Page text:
“Oh my, look at the two of you,” said Mrs. Hayes to the two boys, all spick and span, as they stepped down the stairs.
Adam didn’t even look like himself anymore. It wasn’t just that he was clean. He was wearing real clothes. And despite the fact that they were merely sweats and a t-shirt, he had undergone a complete transformation. The result was astronomical. Adam now looked like a normal, modern day boy, with the slight exception of a comb that had mangled itself in his hair at the top of his head.
“Ouch,” Adam said in a deep, grumbly tone as he stepped into the kitchen, fidgeting with the comb. “Help me, Dennis.”
Dennis’s mother smiled in surprise. “He knows your name?”
Dennis grinned and nodded. “Guess so,” he said with a shrug, trying to look nonchalant, as he looked over at Adam and then back at his dad. “So now what?” he asked nervously. “You’re not calling family services, are you?”
“I don’t know what we’re doing, Dennis,” Mr. Hayes replied honestly. “There isn’t a manual for our situation,” he explained while glancing at his wife to try and read her thoughts. “What do you think, Hun?”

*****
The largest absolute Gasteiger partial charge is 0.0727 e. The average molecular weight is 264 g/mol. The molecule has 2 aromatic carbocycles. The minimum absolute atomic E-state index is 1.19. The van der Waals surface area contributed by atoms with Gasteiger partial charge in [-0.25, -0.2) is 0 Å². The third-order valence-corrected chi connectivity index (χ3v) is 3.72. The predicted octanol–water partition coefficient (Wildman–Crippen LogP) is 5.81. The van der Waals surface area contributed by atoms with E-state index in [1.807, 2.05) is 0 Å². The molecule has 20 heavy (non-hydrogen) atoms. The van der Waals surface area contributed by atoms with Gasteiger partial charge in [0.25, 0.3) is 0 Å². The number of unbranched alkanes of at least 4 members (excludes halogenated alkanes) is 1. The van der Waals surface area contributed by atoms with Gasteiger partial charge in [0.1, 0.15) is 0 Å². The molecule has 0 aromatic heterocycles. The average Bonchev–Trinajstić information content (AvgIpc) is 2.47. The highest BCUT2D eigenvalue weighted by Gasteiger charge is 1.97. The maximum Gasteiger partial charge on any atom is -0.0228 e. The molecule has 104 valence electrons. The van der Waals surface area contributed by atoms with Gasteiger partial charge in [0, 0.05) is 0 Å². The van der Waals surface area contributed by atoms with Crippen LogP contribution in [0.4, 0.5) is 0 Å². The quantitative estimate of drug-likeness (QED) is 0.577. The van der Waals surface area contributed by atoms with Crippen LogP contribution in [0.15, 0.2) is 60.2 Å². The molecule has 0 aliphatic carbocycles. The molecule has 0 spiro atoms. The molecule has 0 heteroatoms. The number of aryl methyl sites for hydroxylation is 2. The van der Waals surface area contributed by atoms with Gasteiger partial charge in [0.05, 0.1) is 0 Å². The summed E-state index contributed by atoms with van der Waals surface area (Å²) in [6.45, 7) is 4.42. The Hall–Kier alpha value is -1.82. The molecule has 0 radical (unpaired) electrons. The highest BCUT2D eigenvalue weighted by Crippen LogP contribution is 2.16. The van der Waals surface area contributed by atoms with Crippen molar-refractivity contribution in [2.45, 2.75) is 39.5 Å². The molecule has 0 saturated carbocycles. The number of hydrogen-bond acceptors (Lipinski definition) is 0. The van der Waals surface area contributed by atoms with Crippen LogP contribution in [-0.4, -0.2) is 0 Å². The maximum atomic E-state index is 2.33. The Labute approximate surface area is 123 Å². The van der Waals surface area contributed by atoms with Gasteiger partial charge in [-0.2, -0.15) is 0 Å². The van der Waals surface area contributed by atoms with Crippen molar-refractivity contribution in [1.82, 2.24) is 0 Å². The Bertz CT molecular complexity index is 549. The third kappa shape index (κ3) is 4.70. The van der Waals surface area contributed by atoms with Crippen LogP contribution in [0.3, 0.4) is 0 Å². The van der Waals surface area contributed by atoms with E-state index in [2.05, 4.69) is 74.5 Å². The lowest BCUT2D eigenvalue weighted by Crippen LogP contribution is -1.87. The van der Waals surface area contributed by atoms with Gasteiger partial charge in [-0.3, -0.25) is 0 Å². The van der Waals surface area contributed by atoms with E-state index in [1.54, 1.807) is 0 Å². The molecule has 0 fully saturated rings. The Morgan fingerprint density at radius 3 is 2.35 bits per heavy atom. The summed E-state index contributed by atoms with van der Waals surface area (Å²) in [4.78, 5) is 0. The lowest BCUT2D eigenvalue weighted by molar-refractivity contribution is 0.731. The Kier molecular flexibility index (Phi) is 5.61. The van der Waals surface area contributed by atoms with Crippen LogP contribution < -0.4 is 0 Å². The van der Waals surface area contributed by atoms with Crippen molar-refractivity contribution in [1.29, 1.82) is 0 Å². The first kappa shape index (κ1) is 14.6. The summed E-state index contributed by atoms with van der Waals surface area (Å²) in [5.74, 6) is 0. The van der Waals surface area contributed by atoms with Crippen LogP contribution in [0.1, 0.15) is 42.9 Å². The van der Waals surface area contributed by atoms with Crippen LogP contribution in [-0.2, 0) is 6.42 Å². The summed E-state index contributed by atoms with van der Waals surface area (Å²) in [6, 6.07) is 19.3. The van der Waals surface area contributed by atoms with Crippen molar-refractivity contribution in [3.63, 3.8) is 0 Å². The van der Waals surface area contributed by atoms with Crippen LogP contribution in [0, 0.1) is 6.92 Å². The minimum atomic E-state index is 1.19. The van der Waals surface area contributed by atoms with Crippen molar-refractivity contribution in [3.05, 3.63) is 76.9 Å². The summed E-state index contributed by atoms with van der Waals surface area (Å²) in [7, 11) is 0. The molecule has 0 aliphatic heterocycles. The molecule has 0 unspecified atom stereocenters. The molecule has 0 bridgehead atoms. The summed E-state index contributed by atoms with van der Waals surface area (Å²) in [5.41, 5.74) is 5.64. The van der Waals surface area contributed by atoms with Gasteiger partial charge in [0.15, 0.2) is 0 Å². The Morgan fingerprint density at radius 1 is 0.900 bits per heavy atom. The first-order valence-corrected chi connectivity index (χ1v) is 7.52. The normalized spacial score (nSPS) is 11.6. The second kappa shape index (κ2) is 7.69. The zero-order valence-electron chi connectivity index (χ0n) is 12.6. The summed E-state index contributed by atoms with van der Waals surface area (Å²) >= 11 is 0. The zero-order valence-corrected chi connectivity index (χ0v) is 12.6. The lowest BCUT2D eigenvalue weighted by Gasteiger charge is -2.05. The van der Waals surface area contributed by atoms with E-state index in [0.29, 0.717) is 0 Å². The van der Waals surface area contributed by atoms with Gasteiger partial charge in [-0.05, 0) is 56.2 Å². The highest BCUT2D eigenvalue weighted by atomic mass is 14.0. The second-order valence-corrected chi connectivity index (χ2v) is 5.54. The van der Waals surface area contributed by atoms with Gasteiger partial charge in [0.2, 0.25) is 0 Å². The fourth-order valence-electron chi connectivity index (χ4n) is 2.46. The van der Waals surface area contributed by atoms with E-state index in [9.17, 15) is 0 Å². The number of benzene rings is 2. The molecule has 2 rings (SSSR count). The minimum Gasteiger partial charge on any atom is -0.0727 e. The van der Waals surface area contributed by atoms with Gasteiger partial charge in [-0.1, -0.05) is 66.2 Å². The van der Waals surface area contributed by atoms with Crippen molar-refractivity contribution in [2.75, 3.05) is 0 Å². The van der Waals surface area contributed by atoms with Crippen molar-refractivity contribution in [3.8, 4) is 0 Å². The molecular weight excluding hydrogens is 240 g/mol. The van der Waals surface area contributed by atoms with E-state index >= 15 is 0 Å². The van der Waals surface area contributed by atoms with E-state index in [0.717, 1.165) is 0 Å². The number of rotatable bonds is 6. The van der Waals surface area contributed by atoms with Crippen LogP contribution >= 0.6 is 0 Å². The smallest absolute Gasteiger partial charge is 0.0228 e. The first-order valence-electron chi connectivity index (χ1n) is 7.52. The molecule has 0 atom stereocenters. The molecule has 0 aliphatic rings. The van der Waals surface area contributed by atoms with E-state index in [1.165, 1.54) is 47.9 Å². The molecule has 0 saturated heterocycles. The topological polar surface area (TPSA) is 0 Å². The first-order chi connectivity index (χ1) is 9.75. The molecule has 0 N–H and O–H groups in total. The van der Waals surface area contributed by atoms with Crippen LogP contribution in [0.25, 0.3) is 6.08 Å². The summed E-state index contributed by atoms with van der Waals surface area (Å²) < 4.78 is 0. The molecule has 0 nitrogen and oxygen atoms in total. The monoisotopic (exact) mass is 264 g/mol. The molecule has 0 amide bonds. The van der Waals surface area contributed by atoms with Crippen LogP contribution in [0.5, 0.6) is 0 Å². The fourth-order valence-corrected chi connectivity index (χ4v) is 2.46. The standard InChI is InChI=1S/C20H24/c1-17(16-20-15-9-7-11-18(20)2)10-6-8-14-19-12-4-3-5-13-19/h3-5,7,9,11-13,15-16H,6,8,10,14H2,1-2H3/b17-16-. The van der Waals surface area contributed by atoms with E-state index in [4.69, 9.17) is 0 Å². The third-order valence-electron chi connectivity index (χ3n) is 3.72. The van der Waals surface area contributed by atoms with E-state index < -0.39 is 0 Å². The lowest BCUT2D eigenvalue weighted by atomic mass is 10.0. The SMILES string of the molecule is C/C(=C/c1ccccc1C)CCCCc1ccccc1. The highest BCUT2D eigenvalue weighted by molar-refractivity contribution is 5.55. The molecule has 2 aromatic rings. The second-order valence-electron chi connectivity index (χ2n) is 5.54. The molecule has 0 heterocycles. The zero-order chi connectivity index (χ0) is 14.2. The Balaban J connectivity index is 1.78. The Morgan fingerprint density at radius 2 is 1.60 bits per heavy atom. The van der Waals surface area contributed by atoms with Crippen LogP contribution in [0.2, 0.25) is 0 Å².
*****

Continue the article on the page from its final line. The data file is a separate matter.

Mrs. Hayes joined in on the shrugging. “I’m just as lost as the rest of you. Legally, we should call the police and let them know. I just—the more I think about it, the less it feels like the right thing to do.”
“So…” Dennis looked from one parent to the next, “He’s spending the night?”
“Yeah, Mom!” Keegan seemed to appear out of nowhere. “We’ll have a sleepover, with movies and chocolate and popcorn and fizzy drinks!”